Authors: Duncan Cook*, Australian Catholic University, Timothy Beach, University of Texas at Austin, Sheryl Luzzadder-Beach, University of Texas at Austin, Richard Terry, Brigham Young University
Topics: Paleoenvironmental Change, Soils, Geomorphology
Keywords: Mercury, Ancient Maya, Anthropocene, pollution, Central America, soil, sediments
Session Type: Paper
Start / End Time: 8:00 AM / 9:40 AM
Room: Napoleon B2, Sheraton 3rd Floor
Presentation File: No File Uploaded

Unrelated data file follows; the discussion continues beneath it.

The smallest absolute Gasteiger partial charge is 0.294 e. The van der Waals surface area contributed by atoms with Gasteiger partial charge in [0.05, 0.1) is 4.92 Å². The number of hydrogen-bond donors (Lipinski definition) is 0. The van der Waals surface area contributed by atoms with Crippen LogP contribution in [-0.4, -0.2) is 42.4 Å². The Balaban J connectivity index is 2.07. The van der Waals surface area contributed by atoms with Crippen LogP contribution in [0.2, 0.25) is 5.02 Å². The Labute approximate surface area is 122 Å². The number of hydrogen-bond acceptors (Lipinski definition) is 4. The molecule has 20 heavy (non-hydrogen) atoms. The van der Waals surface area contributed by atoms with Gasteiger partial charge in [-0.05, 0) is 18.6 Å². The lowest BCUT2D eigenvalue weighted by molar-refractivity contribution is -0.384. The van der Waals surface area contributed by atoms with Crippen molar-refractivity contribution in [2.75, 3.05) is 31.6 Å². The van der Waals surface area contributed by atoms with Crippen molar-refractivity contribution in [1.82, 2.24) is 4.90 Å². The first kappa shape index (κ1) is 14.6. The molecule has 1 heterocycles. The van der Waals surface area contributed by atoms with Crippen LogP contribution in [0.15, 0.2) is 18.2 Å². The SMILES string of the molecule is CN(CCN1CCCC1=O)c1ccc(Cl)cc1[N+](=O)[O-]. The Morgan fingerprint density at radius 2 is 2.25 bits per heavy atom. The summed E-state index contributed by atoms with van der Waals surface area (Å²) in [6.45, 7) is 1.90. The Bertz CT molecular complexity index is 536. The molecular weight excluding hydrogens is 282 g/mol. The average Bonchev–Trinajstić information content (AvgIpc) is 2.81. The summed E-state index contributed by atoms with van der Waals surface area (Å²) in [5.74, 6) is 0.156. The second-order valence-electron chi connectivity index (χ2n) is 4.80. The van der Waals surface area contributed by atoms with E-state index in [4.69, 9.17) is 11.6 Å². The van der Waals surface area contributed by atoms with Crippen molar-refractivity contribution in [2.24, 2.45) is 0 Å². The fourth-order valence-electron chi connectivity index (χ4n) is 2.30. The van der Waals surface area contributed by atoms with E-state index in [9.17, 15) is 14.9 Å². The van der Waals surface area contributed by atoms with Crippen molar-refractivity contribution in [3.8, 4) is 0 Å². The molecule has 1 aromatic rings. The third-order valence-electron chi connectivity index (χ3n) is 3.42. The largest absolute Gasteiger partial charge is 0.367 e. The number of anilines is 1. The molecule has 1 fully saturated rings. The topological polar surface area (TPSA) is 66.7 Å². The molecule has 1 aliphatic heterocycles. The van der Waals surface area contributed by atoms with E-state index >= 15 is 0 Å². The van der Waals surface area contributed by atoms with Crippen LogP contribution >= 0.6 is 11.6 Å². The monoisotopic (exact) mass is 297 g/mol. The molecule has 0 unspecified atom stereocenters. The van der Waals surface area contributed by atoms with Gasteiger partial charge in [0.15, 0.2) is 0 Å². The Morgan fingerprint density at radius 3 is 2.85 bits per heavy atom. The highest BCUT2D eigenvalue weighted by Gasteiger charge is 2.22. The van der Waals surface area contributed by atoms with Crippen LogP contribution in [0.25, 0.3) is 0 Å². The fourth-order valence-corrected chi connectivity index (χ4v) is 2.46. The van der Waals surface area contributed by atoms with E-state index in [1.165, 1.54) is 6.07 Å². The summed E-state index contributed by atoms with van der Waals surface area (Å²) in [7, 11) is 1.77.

Detailed geochemical studies across the Maya lowlands of Central America have revealed elevated mercury (Hg) in soils and sediments that date from the first millennium of the Common Era (CE). Mercury pollution has now been recorded in a range of contexts across multiple Maya archaeological sites, a finding that appears incongruous when we consider the absence of archaeological evidence of Maya industry or technological capable of significant heavy metal pollution of these landscapes in antiquity. This paper presents a detailed analysis of the extent, chronology and magnitude of anthropogenic mercury in the landscapes of the ancient Maya. With very few geological sources of mercury in the Maya world, and the considerable importance of liquid (native) and solid mercury (cinnabar) to the ancient Maya, we examine the possible sources, pathways and environmental impact of ancient Maya mercury. We propose that mercury is a robust human impact proxy, due to its singular anthropogenic signal and persistence in soils and sediments over long timespans. Furthermore, our research suggests that mercury is a region-wide marker of ancient Maya activity, and alongside other soil physical and chemical proxies and indices, marks the Anthropocene in the Maya lowlands of Central America.